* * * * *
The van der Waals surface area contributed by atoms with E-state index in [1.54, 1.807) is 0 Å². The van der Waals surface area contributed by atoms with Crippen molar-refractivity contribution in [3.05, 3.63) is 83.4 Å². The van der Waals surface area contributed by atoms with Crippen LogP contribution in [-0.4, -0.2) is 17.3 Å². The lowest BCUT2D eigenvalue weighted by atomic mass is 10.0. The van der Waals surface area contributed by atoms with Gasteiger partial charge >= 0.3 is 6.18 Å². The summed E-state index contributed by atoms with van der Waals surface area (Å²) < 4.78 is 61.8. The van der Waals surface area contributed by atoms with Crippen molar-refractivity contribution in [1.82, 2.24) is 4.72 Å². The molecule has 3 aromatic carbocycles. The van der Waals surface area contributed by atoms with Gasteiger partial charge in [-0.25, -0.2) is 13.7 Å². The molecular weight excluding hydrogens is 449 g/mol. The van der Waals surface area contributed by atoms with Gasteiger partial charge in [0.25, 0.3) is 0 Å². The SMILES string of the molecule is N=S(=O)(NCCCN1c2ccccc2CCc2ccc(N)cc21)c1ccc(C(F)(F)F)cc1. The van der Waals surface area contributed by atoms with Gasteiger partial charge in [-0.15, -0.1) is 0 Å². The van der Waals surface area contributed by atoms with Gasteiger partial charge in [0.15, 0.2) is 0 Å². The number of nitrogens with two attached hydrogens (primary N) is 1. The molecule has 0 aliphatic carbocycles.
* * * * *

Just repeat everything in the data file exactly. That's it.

The van der Waals surface area contributed by atoms with E-state index in [1.54, 1.807) is 0 Å². The van der Waals surface area contributed by atoms with Crippen molar-refractivity contribution in [3.05, 3.63) is 83.4 Å². The van der Waals surface area contributed by atoms with Crippen LogP contribution in [-0.4, -0.2) is 17.3 Å². The lowest BCUT2D eigenvalue weighted by atomic mass is 10.0. The van der Waals surface area contributed by atoms with Gasteiger partial charge >= 0.3 is 6.18 Å². The summed E-state index contributed by atoms with van der Waals surface area (Å²) < 4.78 is 61.8. The van der Waals surface area contributed by atoms with Crippen molar-refractivity contribution in [1.82, 2.24) is 4.72 Å². The molecule has 3 aromatic carbocycles. The van der Waals surface area contributed by atoms with Gasteiger partial charge in [-0.25, -0.2) is 13.7 Å². The molecular weight excluding hydrogens is 449 g/mol. The van der Waals surface area contributed by atoms with Gasteiger partial charge in [0.25, 0.3) is 0 Å². The SMILES string of the molecule is N=S(=O)(NCCCN1c2ccccc2CCc2ccc(N)cc21)c1ccc(C(F)(F)F)cc1. The van der Waals surface area contributed by atoms with Gasteiger partial charge in [-0.15, -0.1) is 0 Å². The van der Waals surface area contributed by atoms with Gasteiger partial charge in [0.15, 0.2) is 0 Å². The number of nitrogens with two attached hydrogens (primary N) is 1. The molecule has 0 aliphatic carbocycles.